DOE announces $750M funding opportunity for projects that lower cost of clean hydrogen

Published on March 17, 2023 by Dave Kovaleski

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The U.S. Department of Energy (DOE) has made $750 million available for research and development on reducing the cost of clean hydrogen.

Clean hydrogen, produced with net-zero carbon emissions, is a key pillar in the emerging clean energy economy and will be essential for reaching President Joe Biden’s goal of a 100 percent clean electrical grid by 2035 with net-zero carbon emissions by 2050. 

“Making clean hydrogen from abundant renewable energy provides America with yet another incredibly powerful fuel for many different applications, from low emissions use in the construction and manufacturing industries to energy storage to powering our cars and trucks,” U.S. Secretary of Energy Jennifer Granholm said. “Thanks to new funding from President Biden’s historic clean energy laws, DOE is accelerating our effort to make this exciting and versatile fuel market-ready within a decade—supercharging America’s drive towards an affordable and secure, clean energy economy.”

This funding opportunity is the first tranche of implementation of two provisions of the Bipartisan Infrastructure Law, which authorizes $1 billion for research, development, demonstration, and deployment activities to reduce the cost of clean hydrogen produced via electrolysis. It also provides $500 million for research, development, and demonstration of improved processes and technologies for manufacturing and recycling clean hydrogen systems and materials.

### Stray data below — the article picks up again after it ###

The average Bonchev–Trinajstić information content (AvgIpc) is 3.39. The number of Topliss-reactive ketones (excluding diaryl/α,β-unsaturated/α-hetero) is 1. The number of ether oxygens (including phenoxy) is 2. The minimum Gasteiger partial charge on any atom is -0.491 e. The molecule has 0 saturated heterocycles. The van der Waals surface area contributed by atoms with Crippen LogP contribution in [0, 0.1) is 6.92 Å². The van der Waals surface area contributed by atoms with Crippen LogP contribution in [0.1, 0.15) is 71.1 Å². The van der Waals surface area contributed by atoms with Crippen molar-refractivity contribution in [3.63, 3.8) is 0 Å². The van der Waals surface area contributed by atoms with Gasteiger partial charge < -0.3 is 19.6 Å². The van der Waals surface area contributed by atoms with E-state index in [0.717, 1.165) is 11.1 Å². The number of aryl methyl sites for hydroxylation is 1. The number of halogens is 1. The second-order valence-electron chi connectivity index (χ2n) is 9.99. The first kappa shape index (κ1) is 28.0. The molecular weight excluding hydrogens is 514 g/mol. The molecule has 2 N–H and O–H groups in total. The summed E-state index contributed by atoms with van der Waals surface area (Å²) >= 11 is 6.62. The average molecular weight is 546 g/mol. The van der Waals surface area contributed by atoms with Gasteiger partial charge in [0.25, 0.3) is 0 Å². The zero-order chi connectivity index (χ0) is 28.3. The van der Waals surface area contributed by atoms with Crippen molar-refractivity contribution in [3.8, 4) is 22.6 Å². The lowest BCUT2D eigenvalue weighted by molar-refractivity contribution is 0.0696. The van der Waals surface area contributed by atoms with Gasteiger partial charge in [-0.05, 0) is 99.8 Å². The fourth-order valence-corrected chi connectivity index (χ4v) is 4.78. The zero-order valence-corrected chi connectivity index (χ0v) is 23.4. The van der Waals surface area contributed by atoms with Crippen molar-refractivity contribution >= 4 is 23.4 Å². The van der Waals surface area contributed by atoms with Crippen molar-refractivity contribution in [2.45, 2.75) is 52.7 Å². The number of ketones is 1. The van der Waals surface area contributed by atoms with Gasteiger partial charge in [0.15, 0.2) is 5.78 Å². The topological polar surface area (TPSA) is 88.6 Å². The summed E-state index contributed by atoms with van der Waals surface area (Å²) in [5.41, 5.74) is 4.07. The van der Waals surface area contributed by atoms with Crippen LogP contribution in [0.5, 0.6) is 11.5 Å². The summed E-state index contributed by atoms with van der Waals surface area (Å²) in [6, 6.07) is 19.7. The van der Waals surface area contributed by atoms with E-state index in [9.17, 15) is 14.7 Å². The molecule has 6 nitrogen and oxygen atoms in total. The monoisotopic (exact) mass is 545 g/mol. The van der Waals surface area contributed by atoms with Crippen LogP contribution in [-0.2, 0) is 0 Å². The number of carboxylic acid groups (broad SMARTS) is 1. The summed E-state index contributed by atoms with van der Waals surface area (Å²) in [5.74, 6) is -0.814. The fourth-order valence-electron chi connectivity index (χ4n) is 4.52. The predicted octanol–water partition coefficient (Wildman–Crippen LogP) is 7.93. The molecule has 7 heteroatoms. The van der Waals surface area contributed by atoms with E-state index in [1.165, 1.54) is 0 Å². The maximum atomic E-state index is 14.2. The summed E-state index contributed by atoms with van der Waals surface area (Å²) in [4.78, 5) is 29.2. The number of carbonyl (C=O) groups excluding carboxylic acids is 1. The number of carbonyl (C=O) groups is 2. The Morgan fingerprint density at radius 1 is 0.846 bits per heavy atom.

The projects funded through this initiative will be managed by DOE’s Hydrogen and Fuel Cell Technologies Office (HFTO). The goal is to address underlying technical barriers to cost reduction that cannot be overcome by scale alone. Further, cost reductions will open new markets for clean hydrogen. The investments are designed to help the DOE achieve its Hydrogen Shot goal of being able to produce $1 per kilogram of clean hydrogen within a decade. 

The DOE encourages applicant teams from academia, industry, and national laboratories across multiple technical disciplines. Teams are also encouraged to include representation from diverse entities such as minority-serving institutions, labor unions, tribal nations, community colleges, and other entities connected through Opportunity Zones.  

The application process involves two phases: a concept paper phase and a full application phase. Concept papers are due on April 19, while full applications are due on July 19.